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Deployotron is a Drush command to simplify deploying new code to a Drupal site.

There's already a lot of ways to deploy ones Drupal site, from FTPing up the files to having Capistrano deploy the site when the build passes in Jenkins. Deployotron aims to be simple to use, but also usable as a part of a bigger setup.

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In order to keep things simple, we're working with a few assumptions:

That the code is in GIT, and that the root of the site is checked in.

That you can run Drush commands and GIT on the live webserver and the root of the site on the webserver is a git checkout, and

That you've set up Drush aliases to reach the live webserver.

For everyone's sanity, we suggest having a Drush alias file in sites/all/drush/<short-site-alias>.aliases.drushrc.php that defines relevant environments (production, dev, etc.), so that everybody is using the same settings.

And we suggest that deployotron is installed by copying it into the sites/all/drush folder and committed to the site repository. This ensures that everyone is running the exact same version of deployotron when deploying.


Clone Deployotron into sites/all/drush.

Create a <sitename>.aliases.drushrc.php file in the same directory, with the definition of the different environments.

Deployotron is configured for each alias by adding an array of options in the 'deployotron' key of the alias array (see the example later, if that didn't make any sense). All the double-dash options the deploy command takes can be specified this way, and it's recommended to at least define the 'branch' option to select a default branch to deploy.

Initialize the environments by doing an initial git clone of the codebase in the destination directories.



To run the deployment, use a command like:

/var/www/site$ drush deploy @alias

To get a listing of all supported command line options, do a drush help deploy.

Example configuration:

$aliases['staging'] = array(
  'remote-host' => '',
  'remote-user' => 'deploy_user',
  'uri' => 'default',
  'root' => '/path',
  'deployotron' => array(
    'branch' => 'develop',
    'dump-dir' => '/backups', // Defaults to /tmp.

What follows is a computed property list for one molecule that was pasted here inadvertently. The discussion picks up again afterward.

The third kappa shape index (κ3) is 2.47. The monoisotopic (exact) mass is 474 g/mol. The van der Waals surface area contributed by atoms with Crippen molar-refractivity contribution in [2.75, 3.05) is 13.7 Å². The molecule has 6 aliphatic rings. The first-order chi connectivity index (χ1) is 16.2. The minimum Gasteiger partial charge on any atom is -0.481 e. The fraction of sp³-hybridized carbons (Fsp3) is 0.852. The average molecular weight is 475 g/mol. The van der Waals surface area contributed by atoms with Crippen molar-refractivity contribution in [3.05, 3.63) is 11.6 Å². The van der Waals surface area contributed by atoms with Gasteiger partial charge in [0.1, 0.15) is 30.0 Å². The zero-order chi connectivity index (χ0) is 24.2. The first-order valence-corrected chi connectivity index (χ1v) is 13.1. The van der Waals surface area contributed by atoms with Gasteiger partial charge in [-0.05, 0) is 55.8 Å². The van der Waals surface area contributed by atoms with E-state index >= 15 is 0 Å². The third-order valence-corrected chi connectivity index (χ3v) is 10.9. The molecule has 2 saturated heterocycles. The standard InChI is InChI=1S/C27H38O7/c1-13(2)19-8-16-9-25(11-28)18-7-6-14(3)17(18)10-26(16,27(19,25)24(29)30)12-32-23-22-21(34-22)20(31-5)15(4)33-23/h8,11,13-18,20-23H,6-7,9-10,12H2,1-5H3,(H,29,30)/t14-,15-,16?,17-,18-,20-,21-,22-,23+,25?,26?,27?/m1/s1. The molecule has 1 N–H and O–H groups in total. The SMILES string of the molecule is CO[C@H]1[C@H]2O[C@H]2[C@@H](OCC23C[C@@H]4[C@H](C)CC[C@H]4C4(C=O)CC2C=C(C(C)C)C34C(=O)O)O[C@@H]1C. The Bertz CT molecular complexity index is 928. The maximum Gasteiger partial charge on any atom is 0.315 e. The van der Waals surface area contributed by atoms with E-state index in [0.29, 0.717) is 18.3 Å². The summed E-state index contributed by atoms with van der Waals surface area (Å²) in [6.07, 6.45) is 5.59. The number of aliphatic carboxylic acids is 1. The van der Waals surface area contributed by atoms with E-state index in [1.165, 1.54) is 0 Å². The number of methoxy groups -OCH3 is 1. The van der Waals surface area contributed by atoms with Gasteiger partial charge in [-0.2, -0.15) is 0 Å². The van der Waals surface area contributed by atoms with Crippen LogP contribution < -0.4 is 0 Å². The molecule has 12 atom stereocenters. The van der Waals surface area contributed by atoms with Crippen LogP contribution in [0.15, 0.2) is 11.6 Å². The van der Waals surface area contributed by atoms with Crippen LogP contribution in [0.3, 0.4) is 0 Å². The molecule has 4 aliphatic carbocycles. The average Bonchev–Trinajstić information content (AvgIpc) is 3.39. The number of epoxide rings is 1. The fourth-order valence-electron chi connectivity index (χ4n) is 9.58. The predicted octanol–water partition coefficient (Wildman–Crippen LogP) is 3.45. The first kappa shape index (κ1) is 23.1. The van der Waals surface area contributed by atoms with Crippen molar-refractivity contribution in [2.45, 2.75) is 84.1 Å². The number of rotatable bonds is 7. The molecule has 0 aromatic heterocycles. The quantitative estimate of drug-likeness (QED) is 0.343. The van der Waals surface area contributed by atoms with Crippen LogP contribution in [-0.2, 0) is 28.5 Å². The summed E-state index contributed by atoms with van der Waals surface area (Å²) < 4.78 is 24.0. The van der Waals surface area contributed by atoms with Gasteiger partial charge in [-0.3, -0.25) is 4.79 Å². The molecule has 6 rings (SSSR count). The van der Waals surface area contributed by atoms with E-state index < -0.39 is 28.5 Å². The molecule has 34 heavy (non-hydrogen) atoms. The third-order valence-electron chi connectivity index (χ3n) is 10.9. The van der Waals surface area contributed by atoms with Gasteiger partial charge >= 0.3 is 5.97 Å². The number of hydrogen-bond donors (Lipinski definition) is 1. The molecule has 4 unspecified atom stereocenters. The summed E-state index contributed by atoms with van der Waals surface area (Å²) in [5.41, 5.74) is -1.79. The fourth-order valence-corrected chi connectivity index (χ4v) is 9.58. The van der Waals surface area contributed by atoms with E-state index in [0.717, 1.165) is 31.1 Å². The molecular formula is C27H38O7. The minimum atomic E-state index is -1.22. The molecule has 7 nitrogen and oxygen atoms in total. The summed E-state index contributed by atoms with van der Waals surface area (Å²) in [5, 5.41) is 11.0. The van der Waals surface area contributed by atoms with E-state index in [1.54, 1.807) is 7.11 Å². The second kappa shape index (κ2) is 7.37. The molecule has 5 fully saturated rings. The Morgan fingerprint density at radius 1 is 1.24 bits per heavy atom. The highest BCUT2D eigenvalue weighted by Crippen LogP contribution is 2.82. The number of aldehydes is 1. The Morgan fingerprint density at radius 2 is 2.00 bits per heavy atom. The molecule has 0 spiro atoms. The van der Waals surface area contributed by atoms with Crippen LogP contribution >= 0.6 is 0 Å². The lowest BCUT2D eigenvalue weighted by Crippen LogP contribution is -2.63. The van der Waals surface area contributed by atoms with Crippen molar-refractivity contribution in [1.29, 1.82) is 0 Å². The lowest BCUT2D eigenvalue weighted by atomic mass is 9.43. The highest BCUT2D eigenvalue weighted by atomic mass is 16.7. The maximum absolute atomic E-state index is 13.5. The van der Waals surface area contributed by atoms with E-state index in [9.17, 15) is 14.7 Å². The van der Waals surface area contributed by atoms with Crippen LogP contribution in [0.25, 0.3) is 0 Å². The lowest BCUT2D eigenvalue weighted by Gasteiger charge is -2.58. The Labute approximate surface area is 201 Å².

'num-dumps' => 3, // Defaults to 5. 0 for unlimited.
    'post-deploy' => array(
      'sudo apache2 graceful',
      'drush -y fra',

As demonstrated, you can add external commands to be run before (pre-) or after (post-) the individual actions. All the possible options is listed in drush help deploy and drush deployotron-actions.

In addition to command line options you can add messages to be displayed to the deploying user by using the following keys:

  • message: Shown at confirmation and after deployment.
  • confirm_message: Shown at confirmation.
  • done_message: Shown after deployment.
  • confirm_message_<command>: Shown at confirmation for the <command>.
  • done_message_<command>: Shown after deployment for the <command>.

These can be useful to remind the user of extra manual steps, or other things they should be aware.


In case everything goes to hell after a deployment, you can do another deployment using a known good revision, or use:

/var/www/site$ drush omg @alias

This will try to find recent database dumps, ask which to use and attempt to import the database and revert the codebase to the previous revision. It will not attempt to clear caches or restarting any services.


Running drush deployotron-actions will give a full list of which commands uses which actions, and the options of all actions.

Sudo setup

To run sudo commands in pre/post hooks, you need to configure sudo to allow the command without a password.


sudo visudo -f /etc/sudoers.d/deployotron

And add something like following to the file (replacing deploy_user with the remote-user of the alias used for deployment):

deploy_user          ALL=(root) NOPASSWD: /usr/sbin/service apache2 graceful,/usr/sbin/service varnish restart

This allows deployotron to run "sudo service apache2 graceful" and "sudo service varnish restart".